Timeline of troubled Crossrail project

·3-min read

London’s Crossrail project has suffered numerous setbacks.

Here the PA news agency looks at the key dates in the 20-year history of the railway.

Gordon Brown
Then-prime minister Gordon Brown (second from the left) gave the go-ahead for the project in 2007 (Steve Parsons/PA)

– January 2002: Cross London Rail Links Ltd, a joint venture between the Strategic Rail Authority and Transport for London (TfL), is set up to develop plans for Crossrail.

– July 2004: The Government commits to introducing legislation to enable Crossrail to proceed.

– October 2007: Prime Minister Gordon Brown gives the green light for the project. It is expected to cost £15.9 billion and open in December 2017.

– May 2009: London Mayor Boris Johnson and Transport Secretary Lord Adonis break ground on the project at Canary Wharf.

– October 2010: Crossrail’s budget is cut to £14.8 billion in the Conservative and Liberal Democrat coalition government’s comprehensive spending review. Its opening date is pushed back 12 months to December 2018.

– January 2014: The National Audit Office says the scheme is “just behind schedule”, adding that Crossrail Ltd “remains confident” it will open on time.

– May 2015: Tunnel boring is completed as a tunnelling machine named Victoria arrives at Farringdon. Some 13 miles of new tunnels have been dug under London.

The Queen at the site of Bond Street station
The Queen visited the site of Bond Street station in February 2016 (Richard Pohle/The Times/PA)

– February 2016: The Queen visits Bond Street station and announces the railway will be named the Elizabeth line in her honour.

– July 2018: Rail minister Jo Johnson announces that Crossrail’s budget has risen to £15.4 billion as “cost pressures have increased across the project”.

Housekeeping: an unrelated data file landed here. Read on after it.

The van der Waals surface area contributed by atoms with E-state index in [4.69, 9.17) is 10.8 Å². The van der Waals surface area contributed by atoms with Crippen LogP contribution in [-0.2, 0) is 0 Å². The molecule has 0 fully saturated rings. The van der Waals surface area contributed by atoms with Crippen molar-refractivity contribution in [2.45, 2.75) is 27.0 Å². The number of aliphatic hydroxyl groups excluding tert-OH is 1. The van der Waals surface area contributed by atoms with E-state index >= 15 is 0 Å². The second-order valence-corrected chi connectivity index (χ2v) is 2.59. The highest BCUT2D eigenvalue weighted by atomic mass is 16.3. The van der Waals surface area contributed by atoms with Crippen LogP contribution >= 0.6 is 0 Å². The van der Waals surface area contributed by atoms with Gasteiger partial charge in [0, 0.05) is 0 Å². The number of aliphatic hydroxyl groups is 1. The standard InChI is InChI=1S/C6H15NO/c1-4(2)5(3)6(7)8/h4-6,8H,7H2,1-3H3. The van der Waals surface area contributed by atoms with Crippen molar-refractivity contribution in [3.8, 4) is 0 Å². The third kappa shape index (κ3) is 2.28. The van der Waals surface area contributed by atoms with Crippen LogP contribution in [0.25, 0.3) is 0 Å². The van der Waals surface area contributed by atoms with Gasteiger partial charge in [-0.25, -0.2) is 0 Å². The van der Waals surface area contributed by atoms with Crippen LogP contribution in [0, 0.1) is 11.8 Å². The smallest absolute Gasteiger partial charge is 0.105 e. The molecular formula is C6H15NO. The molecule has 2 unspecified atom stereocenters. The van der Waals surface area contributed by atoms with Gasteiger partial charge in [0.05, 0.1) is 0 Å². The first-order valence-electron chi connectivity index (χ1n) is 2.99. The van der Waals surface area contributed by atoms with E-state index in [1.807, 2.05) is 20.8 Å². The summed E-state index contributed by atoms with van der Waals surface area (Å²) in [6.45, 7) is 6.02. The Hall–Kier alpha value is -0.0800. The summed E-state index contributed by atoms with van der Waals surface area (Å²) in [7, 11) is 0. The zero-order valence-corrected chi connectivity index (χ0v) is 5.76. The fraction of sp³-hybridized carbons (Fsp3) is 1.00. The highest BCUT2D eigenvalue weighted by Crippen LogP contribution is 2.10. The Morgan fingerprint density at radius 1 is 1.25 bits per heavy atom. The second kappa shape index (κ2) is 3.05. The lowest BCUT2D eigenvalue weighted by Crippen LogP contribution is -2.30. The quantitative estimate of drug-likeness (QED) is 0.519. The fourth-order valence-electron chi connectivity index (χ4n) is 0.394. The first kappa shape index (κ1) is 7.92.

– August 2018: Crossrail Ltd announces it will miss its December 2018 opening date but the central section “will open in autumn 2019”. The project is suffering from construction delays and difficulties installing complex signalling systems.

– December 2018: TfL says Crossrail may be delayed further and could require a £2 billion funding boost, taking the cost up to £17.6 billion. The Government, TfL and London Mayor Sadiq Khan agree a financial package to cover this.

Then-Crossrail Ltd chairman Sir Terry Morgan
Crossrail Ltd chairman Sir Terry Morgan resigned in December 2018 (Andrew Matthews/PA)

– December 2018: Sir Terry Morgan resigns as chairman of Crossrail Ltd and HS2, days after predicting he would be sacked. He is replaced at Crossrail by London Underground managing director Mark Wild.

– April 2019: A “delivery window” between October 2020 and March 2021 is announced for the central section of Crossrail.

– November 2019: Crossrail Ltd announces that the railway will open “as soon as practically possible in 2021”. The cost has increased by up to £650 million to £18.25 billion.

– January 2020: The “latest assessment” is that services will commence in summer 2021.

– July 2020: Crossrail Ltd says the railway will not open in summer 2021 because of delays caused by the coronavirus pandemic. It does not give an updated schedule.

An Elizabeth line train is driven from Paddington to Canary Wharf (Jonathan Brady/PA)
Passenger services will begin on May 24 (Jonathan Brady/PA)

– August 2020: It is announced that the line will open in the first half of 2022.

– July 2021: The National Audit Office says the estimated total cost of Crossrail is £18.9 billion.

– May 2022: TfL announces that the Elizabeth line will open in three separate sections on May 24.

– Autumn 2022: The lines from Reading, Heathrow and Shenfield are due to connect with the central tunnels.

– May 2023: The full timetable of up to 24 trains per hour is scheduled to be introduced.

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